After 20 years of drilling, Russian scientists have finally punched a hole in the bottom of the planet to reach the ancient lake 13,000 feet beneath Antarctica. So what now?
The scientists had been radio-silent for about a week, which prompted some concern, but is generally the price of doing business in Antarctica. More pressing was the concern that the frigid Antarctic winter would move in and postpone the breach until next drilling season, which only lasts a couple months most times.
Now that drilling has reached the lake, enough of the kerosene that keeps the two and a half mile hole from freezing has been extracted for the water to naturally rise a bit up the hole. That water will then be left to freeze over the winter, and extracted when scientists return next season. This ice plug method will allow scientists to analyze Vostok's water without risking contaminating the lake.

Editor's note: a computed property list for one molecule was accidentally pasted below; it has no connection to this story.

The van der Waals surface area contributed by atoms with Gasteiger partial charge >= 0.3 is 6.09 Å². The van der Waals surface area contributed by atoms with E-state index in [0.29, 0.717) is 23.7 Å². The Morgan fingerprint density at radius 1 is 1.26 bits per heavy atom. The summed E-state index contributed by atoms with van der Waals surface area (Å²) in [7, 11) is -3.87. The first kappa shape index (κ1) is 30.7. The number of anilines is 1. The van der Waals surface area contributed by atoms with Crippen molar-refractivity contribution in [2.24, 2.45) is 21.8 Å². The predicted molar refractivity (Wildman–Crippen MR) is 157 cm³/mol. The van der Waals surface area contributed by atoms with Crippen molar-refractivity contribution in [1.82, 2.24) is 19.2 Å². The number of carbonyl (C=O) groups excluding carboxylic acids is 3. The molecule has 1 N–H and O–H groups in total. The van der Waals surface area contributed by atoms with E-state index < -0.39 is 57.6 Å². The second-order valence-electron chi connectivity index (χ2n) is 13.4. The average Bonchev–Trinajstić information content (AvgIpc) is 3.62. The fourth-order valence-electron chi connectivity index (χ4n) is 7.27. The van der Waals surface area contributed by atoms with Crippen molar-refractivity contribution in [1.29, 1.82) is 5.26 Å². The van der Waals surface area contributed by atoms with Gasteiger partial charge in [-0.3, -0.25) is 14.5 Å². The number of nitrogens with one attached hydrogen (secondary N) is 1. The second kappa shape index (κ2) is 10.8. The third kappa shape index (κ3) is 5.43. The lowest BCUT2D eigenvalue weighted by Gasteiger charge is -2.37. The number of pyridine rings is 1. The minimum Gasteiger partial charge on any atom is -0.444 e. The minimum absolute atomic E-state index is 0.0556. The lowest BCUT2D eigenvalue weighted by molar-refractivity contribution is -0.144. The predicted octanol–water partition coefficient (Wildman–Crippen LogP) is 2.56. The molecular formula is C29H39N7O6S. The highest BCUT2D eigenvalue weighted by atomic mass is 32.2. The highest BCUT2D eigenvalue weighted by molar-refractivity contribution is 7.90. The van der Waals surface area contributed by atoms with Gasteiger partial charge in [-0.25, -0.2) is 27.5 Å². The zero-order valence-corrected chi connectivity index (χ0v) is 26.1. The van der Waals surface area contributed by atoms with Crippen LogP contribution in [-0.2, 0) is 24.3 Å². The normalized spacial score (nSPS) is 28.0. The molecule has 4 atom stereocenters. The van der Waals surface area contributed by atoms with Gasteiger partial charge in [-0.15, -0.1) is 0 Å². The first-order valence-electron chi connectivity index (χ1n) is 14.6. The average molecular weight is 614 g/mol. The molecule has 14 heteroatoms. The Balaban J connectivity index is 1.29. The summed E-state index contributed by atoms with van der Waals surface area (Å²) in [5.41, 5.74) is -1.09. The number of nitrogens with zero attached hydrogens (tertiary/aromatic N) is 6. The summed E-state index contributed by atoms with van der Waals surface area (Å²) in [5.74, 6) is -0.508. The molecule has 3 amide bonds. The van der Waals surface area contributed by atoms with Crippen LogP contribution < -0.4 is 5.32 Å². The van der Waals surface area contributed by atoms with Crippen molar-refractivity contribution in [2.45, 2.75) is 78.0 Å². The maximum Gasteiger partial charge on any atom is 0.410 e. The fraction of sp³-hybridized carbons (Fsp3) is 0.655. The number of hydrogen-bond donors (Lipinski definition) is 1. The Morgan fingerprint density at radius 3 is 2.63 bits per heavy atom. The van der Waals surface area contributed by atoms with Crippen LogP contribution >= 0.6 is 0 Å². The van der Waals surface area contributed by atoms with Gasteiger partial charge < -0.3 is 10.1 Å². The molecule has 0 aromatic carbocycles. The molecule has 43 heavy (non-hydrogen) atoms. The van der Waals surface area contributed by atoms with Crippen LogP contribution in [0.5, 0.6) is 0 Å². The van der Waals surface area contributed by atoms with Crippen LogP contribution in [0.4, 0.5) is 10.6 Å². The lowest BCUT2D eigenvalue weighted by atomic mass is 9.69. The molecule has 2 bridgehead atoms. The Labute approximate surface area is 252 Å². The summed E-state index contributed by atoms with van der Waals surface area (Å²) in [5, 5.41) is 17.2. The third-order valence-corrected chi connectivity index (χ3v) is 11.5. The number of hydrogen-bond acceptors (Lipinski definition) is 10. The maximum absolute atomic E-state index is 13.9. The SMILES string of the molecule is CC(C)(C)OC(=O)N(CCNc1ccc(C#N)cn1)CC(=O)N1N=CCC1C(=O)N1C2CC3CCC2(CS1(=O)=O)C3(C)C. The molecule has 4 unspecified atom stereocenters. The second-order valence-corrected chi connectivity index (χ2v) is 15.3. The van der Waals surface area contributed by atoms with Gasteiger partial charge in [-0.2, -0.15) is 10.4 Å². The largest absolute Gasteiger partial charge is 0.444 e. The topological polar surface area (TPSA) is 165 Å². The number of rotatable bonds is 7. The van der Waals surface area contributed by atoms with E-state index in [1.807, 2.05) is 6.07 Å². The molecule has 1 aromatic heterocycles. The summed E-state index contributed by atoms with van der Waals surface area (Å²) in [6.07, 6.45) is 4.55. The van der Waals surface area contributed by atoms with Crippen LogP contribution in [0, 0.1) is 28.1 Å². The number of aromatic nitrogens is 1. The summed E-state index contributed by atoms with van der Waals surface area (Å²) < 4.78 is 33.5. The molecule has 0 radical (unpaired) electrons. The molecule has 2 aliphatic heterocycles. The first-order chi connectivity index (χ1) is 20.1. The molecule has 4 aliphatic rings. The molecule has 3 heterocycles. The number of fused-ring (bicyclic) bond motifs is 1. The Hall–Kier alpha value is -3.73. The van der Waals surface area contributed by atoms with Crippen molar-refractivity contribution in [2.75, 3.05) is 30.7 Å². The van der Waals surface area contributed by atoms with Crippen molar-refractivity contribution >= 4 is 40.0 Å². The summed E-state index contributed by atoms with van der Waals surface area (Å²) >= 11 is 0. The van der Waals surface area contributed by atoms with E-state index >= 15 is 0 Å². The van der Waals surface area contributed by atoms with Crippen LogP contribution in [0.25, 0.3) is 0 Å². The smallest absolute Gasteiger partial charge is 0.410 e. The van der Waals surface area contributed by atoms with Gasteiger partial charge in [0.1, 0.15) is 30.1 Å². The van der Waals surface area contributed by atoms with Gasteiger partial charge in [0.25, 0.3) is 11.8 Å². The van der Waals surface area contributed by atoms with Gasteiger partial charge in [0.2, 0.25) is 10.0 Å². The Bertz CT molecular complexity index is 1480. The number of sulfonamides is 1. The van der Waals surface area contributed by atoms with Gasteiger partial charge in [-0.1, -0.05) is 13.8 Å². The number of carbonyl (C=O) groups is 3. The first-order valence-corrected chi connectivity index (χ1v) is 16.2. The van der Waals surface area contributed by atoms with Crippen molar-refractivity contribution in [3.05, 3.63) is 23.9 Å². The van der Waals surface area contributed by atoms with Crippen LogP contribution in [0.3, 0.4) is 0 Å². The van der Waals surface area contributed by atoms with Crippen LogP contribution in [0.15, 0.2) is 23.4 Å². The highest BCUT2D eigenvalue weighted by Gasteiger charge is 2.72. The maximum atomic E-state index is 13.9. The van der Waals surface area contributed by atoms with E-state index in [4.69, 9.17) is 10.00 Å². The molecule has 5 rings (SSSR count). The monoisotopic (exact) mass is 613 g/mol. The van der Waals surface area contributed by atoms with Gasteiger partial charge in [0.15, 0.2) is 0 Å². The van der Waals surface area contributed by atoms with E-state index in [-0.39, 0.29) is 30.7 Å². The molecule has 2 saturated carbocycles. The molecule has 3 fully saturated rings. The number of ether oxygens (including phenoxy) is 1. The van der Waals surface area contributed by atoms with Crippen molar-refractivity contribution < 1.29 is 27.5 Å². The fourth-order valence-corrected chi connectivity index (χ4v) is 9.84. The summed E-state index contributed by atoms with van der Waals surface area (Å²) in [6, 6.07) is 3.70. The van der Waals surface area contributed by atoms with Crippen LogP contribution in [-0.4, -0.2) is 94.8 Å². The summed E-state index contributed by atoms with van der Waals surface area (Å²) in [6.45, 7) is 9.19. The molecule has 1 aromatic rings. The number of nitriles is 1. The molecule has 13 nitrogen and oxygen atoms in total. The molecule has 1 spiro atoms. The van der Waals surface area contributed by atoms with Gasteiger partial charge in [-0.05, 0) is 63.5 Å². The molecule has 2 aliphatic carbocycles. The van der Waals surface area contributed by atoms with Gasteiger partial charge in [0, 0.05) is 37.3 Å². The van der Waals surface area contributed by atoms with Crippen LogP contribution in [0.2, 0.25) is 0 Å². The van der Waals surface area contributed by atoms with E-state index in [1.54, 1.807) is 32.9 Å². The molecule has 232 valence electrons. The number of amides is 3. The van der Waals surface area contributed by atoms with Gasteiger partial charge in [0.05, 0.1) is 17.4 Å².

Reaching the undisturbed lake after millions of years won't just show scientists how life might have looked millions of years ago, or presently under different conditions, but how life might plausibly exist on distant planets and moons. Moons of Jupiter and Saturn, and possibly Mars itself, are thought to conceal similar lakes beneath their icy surfaces.
Yes, the It Came from Beneath jokes or Megatron fantasies are apt and fun and fair, but to echo the scientists' hopes in the leadup to the breach, let's just hope they find something down there. Exploring the last frontiers of our little blue planet sort of loses its luster if there's nothing out there to find. [FOX via Popular Science]